troponin; cause conformational change (bend) in troponin, which rolls the tropomyosin out of
the way of myosin binding sites on the actin; myosin heads, already in high energy (binding)
configuration, bing to actin and "pull" (power stroke); new ATP detaches myosin head and
infuses new energy into the head, preparing it for another power stroke. Single power strokes
shorten muscle cells 1% -- contracting muscles shorten 30+%, indicating each myosin head
pulls several times during single contraction. Contraction continues only as Ca+2 is available --
when membrane repolarizes, Ca+2 is pumped back into SR, troponin no longer bent, myosin
therefore no longer can bind.
Know what the concept of "refractory period" means.
Contraction is all-or-none (as AP is all-or-none) -- cells contract fully or not at all.
ACh must be removed or contraction will continue; destroyed by AChesterase in motor
Whole Muscle Contraction:
Involves motor units -- single motor neurons and all muscle cells they stimulate
Latent period, period of contraction/relaxation different for different motor units
Graded muscle responses -- accomplished by multiple motor unit (spatial) summation,
or recruitment, or wave (temporal) summation (maximal results in tetanus). Both typically
involved in any partial muscle contraction, and motor units often recruited asynchronously.
Allows individual motor units to rest during contraction.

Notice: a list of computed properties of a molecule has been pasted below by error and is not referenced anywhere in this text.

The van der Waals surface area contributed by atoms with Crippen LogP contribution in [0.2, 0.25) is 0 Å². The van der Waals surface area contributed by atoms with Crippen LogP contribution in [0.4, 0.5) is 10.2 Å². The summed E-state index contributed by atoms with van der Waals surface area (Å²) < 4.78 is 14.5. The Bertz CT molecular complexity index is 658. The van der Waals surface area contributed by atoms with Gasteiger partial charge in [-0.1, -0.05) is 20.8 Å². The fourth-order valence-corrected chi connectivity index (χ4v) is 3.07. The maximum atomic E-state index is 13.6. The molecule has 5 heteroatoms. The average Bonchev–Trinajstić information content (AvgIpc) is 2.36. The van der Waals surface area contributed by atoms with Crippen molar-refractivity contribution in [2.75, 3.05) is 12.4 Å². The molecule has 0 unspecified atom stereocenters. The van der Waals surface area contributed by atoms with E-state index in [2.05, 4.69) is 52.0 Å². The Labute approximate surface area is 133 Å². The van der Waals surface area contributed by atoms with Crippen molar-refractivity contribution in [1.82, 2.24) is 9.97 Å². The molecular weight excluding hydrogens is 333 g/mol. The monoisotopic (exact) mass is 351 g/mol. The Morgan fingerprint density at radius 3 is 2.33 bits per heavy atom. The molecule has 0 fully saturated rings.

Know the concept of muscle tone
Isotonic contractions -- muscle changes length (concentric/eccentric)
Isometric contractions -- muscle generates tension but maintains length
Understand the above and be able to give examples
First few seconds -- stored ATP; next several seconds -- conversion of creatine
phosphate to ATP; after about 15 seconds -- new ATP generated by cellular respiration.
Cellular respiration may be aerobic (with lots of ATP made) or anaerobic (with less ATP
made), which also will build up lactic acid in muscle cells (can lead to burning sensation)
Muscle fatigue -- physiological inability to contract (due to deficit of ATP); total lack of
results in cramps/ contractures (myosin heads unable to detach, Ca+2 not pumped back into
SR, Na+-K+ pumps not working); also explains rigor mortis. Deficit of ATP of course tied
to O2 debt.
Force/Velocity/Duration of Muscle Contraction:
Force influenced by: number of motor units stimulated, whole muscle size, series elastic
elements, and degree of muscle stretch (you must understand Figure 9.22)
Velocity and Duration influenced by: Load, Muscle Fiber type
Muscle fiber types: differ in speed of contraction (myosin
ATPase activity), and ATP
forming pathways (see Table 9.2)
1. White fast twitch (fast glycolytic [anaerobic]): fast myosin ATPase, little
myoglobin, high glycogen content, few mitochondria/capillaries, fatigable
2. Red slow twitch (slow oxidative): slow myosin ATPase, lots of myoglobin, low
glycogen content, many mitochondria/capillaries, fatigue-resistant
3. Red intermediate (fast oxidative): fast myosin ATPase, lots of myoglobin,
intermediate glycogen content, many mitochondria/capillaries, moderately
Different muscles have different muscle fiber content, and muscle fiber content is
influenced -- which means there are born sprinters/runners to a point.
Effects of Exercise/Disuse on Muscles: understand discussion in class
Fascicle Arrangement: (from beginning of chapter 10)
parallel, pennate (uni-/bi-/multi-), circular, convergent -- know examples
parallel provides for great range of motion, but are often less powerful than pennate
Interactions of Skeletal muscles: understand the terms prime mover (agonist), antagonist,